[3] Error is assigned to the failure of the court to grant a continuance of the trial and to furnish the defendant with a stenographic copy of the testimony given before the grand jury. It appears, however, that at the time of returning the indictment in the instant case no stenographic reporter was present, and no report was made of which a copy could have been furnished. It was optional with the district attorney to demand such service, and it was not error to refuse a continuance in the absence of a stenographic report. ( People v. Doble (Cal.App.), 257 P. 81; In re Kennedy, 144 Cal. 634 [103 Am. St. Rep. 117, 1 Ann. Cas. 840, 67 L.R.A. 406, 78 P. 34].)

[4] It is next contended that a statement made by the defendant to police officers shortly after his arrest was inadmissible, and that the court erred in allowing it to be read to the jury. It is observed, however, that while the accused was being questioned by the officers he denied having had any participation in the crime, but was cautioned and warned as to the use which might be made of any statements he might make, and that he freely and voluntarily gave information as to his residence, acquaintance with Nelson and Cotham, borrowing his automobile and driving to Trifoni's place of business. He also stated in detail his movements thereafter, as heretofore related. When asked pertinent questions as to his connection with or knowledge of the murder he declined to answer until he could consult an attorney. He made no confession, and hence the argument on behalf of appellant in this respect is without merit. ( People v. Peete, 54 Cal.App. 333 [ 202 P. 51].)

[5] The trial court read to the jury section 1096 of the Penal Code, which is as follows:

"A defendant in a criminal action is presumed to be innocent until the contrary is proved, and in case of a reasonable doubt whether his guilt is satisfactorily shown, he is entitled to an acquittal, but the effect of this presumption is only to place upon the state the burden of proving him guilty beyond a reasonable doubt. Reasonable doubt is defined as follows: `It is not a mere possible doubt; because everything relating to human affairs, and depending on moral evidence, is open to some possible or imaginary doubt. It is that state of the case, which, after the entire comparison and consideration of all the evidence, leaves the minds of jurors in that condition that they cannot say they feel an abiding conviction, to a moral certainty, of the truth of the charge.'"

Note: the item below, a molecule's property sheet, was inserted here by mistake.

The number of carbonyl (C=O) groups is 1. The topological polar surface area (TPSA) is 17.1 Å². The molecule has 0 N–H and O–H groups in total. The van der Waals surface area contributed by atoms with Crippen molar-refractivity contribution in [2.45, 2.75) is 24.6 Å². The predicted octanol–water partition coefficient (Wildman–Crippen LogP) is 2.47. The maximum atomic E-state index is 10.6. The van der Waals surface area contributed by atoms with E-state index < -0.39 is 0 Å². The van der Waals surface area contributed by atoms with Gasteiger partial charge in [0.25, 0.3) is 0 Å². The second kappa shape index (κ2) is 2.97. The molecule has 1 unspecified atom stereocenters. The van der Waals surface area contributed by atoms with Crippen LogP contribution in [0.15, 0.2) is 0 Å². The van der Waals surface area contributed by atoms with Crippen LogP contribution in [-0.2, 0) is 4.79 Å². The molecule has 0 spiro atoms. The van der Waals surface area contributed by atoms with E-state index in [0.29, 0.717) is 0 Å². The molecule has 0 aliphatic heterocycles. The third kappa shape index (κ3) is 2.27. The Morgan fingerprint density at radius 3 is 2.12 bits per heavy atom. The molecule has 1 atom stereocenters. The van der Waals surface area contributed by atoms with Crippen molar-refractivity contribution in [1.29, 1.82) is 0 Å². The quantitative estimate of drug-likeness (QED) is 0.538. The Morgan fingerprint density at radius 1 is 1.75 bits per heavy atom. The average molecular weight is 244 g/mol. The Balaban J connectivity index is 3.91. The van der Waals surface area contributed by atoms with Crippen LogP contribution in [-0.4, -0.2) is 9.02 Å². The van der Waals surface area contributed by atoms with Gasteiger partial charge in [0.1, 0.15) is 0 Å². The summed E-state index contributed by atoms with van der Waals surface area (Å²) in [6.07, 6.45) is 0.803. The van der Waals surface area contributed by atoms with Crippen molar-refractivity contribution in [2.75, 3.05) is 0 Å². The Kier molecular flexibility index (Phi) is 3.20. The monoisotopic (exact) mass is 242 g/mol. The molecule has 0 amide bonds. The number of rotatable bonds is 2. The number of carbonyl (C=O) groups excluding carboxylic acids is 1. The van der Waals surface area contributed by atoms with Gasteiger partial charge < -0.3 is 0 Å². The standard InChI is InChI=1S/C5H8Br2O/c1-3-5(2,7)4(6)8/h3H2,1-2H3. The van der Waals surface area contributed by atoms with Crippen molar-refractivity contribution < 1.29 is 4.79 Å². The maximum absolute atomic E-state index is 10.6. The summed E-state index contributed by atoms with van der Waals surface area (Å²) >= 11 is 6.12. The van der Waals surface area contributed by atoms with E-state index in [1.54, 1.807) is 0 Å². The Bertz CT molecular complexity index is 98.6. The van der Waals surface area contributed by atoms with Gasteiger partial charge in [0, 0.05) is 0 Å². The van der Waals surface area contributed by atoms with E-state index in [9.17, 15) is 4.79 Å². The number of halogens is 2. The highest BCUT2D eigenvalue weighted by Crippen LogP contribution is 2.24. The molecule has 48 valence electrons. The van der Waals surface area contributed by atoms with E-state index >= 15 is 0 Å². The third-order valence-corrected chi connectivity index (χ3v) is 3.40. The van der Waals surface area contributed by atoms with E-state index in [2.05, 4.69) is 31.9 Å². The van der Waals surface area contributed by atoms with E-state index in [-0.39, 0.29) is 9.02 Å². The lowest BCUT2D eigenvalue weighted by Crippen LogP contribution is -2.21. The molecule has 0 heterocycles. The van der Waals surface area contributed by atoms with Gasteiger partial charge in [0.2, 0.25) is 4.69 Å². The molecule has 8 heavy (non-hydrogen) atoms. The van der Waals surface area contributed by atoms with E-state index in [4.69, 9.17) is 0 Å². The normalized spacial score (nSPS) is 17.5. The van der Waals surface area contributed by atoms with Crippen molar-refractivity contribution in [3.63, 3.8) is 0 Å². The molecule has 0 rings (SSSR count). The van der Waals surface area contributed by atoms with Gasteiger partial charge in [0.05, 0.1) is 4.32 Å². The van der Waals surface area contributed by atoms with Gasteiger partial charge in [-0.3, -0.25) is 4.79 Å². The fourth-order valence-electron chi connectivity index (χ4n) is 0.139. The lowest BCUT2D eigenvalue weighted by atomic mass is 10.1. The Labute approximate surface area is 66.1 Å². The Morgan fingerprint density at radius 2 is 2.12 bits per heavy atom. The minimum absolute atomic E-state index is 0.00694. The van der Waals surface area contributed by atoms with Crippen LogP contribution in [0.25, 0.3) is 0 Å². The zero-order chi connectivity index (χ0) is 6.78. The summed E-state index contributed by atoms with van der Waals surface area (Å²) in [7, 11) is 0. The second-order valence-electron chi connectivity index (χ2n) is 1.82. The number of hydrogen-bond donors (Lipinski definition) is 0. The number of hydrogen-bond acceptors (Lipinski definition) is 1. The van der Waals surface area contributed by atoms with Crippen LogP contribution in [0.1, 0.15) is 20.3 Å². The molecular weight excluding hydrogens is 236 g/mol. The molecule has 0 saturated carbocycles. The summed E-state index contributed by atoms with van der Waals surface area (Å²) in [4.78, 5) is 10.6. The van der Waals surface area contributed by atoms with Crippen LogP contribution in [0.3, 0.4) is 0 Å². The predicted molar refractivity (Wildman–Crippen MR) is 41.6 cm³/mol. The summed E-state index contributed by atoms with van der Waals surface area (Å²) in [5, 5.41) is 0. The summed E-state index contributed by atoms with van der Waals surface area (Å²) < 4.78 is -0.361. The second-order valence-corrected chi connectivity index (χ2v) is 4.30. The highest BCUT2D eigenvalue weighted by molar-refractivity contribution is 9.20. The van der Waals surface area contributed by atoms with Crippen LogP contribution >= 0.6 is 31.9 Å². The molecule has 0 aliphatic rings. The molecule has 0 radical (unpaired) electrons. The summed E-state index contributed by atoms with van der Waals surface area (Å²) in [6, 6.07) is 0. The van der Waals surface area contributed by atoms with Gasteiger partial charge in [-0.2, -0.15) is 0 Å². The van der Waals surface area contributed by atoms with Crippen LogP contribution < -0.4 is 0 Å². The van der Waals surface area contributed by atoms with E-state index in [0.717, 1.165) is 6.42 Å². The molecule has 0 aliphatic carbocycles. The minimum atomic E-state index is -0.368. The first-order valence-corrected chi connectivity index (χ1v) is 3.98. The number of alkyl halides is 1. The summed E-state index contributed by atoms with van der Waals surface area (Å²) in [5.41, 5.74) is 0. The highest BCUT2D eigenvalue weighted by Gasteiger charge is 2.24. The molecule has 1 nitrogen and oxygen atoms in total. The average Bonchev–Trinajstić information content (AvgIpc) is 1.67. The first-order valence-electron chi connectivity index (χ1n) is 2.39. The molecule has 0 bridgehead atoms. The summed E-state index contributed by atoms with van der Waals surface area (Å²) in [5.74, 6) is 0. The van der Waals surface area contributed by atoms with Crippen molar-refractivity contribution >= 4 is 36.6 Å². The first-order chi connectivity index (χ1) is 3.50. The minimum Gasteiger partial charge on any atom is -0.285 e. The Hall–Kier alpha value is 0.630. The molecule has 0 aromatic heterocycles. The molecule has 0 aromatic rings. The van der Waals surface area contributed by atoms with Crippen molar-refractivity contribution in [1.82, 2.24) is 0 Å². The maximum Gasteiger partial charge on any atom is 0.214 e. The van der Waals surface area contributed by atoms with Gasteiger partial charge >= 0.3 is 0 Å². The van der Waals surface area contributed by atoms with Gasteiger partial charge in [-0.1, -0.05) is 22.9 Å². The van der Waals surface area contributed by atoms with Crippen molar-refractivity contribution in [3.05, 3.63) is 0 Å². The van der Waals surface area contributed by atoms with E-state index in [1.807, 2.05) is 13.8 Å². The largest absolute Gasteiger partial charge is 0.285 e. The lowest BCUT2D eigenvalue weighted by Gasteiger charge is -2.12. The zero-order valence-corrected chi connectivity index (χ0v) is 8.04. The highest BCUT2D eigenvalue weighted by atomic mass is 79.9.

It is complained that the court erred in refusing three instructions requested by the defendant upon the questions of mere suspicion of guilt, preponderance of evidence, credibility of witnesses, and reasonable doubt, and appellant argues that merely reading the instruction above quoted from the code was not sufficient. All of the elements of the instructions which were refused appear in those which were given in addition to the section above mentioned. Section 1096a of the same code provides:

"In charging a jury, the court may read to the jury section 1096 of this code, and no further instruction on the subject of the presumption of innocence or defining reasonable doubt need be given." (Stats. 1927, p. 1039.)

Appellant contends that reading to the jury an omnibus instruction embracing the substance of several separate instructions, and refusing to give those offered deprived him of his liberty without due process of law, in violation of his constitutional guaranties. As held in People v. Egan, 91 Cal.App. 44 [ 266 P. 581], section 1096 of the Penal Code merely codifies the legal principles upon which juries have been instructed for years. Having once given an instruction, it is also a rule of long standing that it is not error to refuse to again state the law in the phraseology requested by the defendant. ( People v. McPhee, 26 Cal.App. 218 [ 146 P. 522].) He may submit instructions, but beyond this he has no legal right to dictate their form or substance. ( People v. Dodge, 30 Cal. 448.)

The judgment and order denying a new trial are affirmed.

Works, P.J., and Thompson, J., concurred.

Summaries of

People v. Baker

Court of Appeal of California, Second District, Division Two
Nov 1, 1928
94 Cal.App. 628 (Cal. Ct. App. 1928)
Case details for

People v. Baker

Case Details

Full title:THE PEOPLE, Respondent, v. ELMER NORMAN BAKER, Appellant

Court:Court of Appeal of California, Second District, Division Two

Date published: Nov 1, 1928


94 Cal.App. 628 (Cal. Ct. App. 1928)
271 P. 765